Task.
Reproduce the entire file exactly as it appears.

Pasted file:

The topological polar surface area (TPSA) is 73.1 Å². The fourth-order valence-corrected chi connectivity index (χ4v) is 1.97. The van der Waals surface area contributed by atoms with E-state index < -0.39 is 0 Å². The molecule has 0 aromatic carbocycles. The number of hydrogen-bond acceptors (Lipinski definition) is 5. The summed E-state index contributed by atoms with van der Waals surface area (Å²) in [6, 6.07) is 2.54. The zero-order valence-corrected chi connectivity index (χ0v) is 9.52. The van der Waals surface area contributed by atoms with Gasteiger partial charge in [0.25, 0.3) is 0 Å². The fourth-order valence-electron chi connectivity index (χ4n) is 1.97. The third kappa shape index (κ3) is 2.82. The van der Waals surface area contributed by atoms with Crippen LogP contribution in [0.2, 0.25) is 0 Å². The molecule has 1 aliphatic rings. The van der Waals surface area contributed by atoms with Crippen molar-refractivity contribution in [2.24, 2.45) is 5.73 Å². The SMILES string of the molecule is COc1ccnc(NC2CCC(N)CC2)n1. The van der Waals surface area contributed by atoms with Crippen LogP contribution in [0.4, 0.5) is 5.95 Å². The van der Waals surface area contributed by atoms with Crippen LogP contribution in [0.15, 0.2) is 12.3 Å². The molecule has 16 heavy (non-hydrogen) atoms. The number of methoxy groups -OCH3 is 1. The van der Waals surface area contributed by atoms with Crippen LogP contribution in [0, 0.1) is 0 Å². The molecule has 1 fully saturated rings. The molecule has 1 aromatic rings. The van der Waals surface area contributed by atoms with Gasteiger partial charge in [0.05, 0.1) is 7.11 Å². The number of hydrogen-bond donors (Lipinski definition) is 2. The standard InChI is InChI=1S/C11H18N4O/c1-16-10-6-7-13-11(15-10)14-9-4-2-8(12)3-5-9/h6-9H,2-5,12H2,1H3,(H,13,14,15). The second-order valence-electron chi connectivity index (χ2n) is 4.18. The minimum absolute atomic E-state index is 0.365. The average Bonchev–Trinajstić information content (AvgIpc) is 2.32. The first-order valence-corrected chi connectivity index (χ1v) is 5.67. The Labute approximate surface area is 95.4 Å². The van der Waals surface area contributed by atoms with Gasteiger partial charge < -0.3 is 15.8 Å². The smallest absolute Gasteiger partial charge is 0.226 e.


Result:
The topological polar surface area (TPSA) is 73.1 Å². The fourth-order valence-corrected chi connectivity index (χ4v) is 1.97. The van der Waals surface area contributed by atoms with E-state index < -0.39 is 0 Å². The molecule has 0 aromatic carbocycles. The number of hydrogen-bond acceptors (Lipinski definition) is 5. The summed E-state index contributed by atoms with van der Waals surface area (Å²) in [6, 6.07) is 2.54. The zero-order valence-corrected chi connectivity index (χ0v) is 9.52. The van der Waals surface area contributed by atoms with Gasteiger partial charge in [0.25, 0.3) is 0 Å². The fourth-order valence-electron chi connectivity index (χ4n) is 1.97. The third kappa shape index (κ3) is 2.82. The van der Waals surface area contributed by atoms with Crippen LogP contribution in [0.2, 0.25) is 0 Å². The molecule has 1 aliphatic rings. The van der Waals surface area contributed by atoms with Crippen molar-refractivity contribution in [2.24, 2.45) is 5.73 Å². The SMILES string of the molecule is COc1ccnc(NC2CCC(N)CC2)n1. The van der Waals surface area contributed by atoms with Crippen LogP contribution in [0.4, 0.5) is 5.95 Å². The van der Waals surface area contributed by atoms with Crippen LogP contribution in [0.15, 0.2) is 12.3 Å². The molecule has 16 heavy (non-hydrogen) atoms. The number of methoxy groups -OCH3 is 1. The van der Waals surface area contributed by atoms with Crippen LogP contribution in [0, 0.1) is 0 Å². The molecule has 1 fully saturated rings. The molecule has 1 aromatic rings. The van der Waals surface area contributed by atoms with Gasteiger partial charge in [0.05, 0.1) is 7.11 Å². The number of hydrogen-bond donors (Lipinski definition) is 2. The standard InChI is InChI=1S/C11H18N4O/c1-16-10-6-7-13-11(15-10)14-9-4-2-8(12)3-5-9/h6-9H,2-5,12H2,1H3,(H,13,14,15). The second-order valence-electron chi connectivity index (χ2n) is 4.18. The minimum absolute atomic E-state index is 0.365. The average Bonchev–Trinajstić information content (AvgIpc) is 2.32. The first-order valence-corrected chi connectivity index (χ1v) is 5.67. The Labute approximate surface area is 95.4 Å². The van der Waals surface area contributed by atoms with Gasteiger partial charge < -0.3 is 15.8 Å². The smallest absolute Gasteiger partial charge is 0.226 e.